The West Wing (1999–2006)
7.8/10
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2 user 1 critic

Han 

A North Korean pianist announces his intention to defect in the Oval Office. While the staff passionately debate his request they also fight to get the President's choice of Vice President ... See full summary »

Writers:

Aaron Sorkin (created by), Peter Noah (teleplay by) | 4 more credits »
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Cast

Episode cast overview, first billed only:
Dulé Hill ... Charlie Young
Allison Janney ... C.J. Cregg
Joshua Malina ... Will Bailey
Janel Moloney ... Donna Moss
Richard Schiff ... Toby Ziegler
John Spencer ... Leo McGarry
Bradley Whitford ... Josh Lyman
Martin Sheen ... Jed Bartlet
Mary-Louise Parker ... Amy Gardner
Jesse Bradford ... Ryan Pierce
Gary Cole ... Vice President Bob Russell
Ron Canada ... Under Secretary of State Theodore Barrow
Christopher Cousins ... Rep. Theo
Tony Lee ... Jai Yung Ahn - Pianist
NiCole Robinson ... Margaret
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Storyline

A North Korean pianist announces his intention to defect in the Oval Office. While the staff passionately debate his request they also fight to get the President's choice of Vice President nominated by a new and hostile Speaker of the House. Written by h_berry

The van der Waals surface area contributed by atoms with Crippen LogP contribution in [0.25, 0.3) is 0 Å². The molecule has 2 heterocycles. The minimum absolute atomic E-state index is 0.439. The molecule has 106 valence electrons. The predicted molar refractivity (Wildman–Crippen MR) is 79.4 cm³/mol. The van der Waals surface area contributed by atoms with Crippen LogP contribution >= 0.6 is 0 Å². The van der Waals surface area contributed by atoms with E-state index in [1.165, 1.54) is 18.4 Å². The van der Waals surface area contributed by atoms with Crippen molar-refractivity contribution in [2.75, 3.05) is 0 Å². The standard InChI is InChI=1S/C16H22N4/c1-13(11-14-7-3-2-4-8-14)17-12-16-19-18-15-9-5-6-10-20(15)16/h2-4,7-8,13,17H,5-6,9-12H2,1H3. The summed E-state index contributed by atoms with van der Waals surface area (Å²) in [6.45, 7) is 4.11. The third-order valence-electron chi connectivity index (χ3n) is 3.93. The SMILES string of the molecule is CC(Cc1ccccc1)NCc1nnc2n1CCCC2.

Plot Summary | Add Synopsis

Genres:

Drama

Certificate:

TV-14
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Details

Country:

USA

Language:

English

Release Date:

22 October 2003 (USA) See more »

Company Credits

Show more on IMDbPro »

Technical Specs

Sound Mix:

Stereo

Color:

Color

Aspect Ratio:

1.78 : 1
See full technical specs »
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Did You Know?

Trivia

Although Josh Lyman makes a lot of insulting Wisconsin jokes, Bradley Whitford is actually from Wisconsin. See more »

Goofs

When the immensely-educated Will Bailey is writing the State of the Union speech, he mentions to the Undersecretary of State that "Article I" gives the president power of Commander-in-Chief, while the power actually comes under the Constitution's Article II. See more »

Quotes

C.J. Cregg: We've certainly come a long way from "Give me your tired, your poor." If we don't allow this defection, if we blithely exploit this young man's ignorance, then I don't know who we are anymore.
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Soundtracks

Ballade No. 4 in F minor, Op. 52
(uncredited)
Written by Frédéric Chopin
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User Reviews

 
Music, Politics, this episode was amazing.
16 August 2011 | by stamstampSee all my reviews

Personally, I think this episode is one of the best (if not the best) of the series yet. The cinematography (the lighting was almost bewitching!), the script, the acting, it was amazing. I was pretty amaze with Tony Lee's performance, truly capturing the essence of the desire for freedom and the obligation to put his desire behind world's need. The ending was remarkable, illustrating the point Sorkin was trying to make: it's the most unpredictable regime in the world.

Not only that, the scene where Toby and Will was humorously describing Robert Russell, was not only funny, but exceptionally well written. The words are so hard to be comprehend, you might need a dictionary to perfectly understand it!


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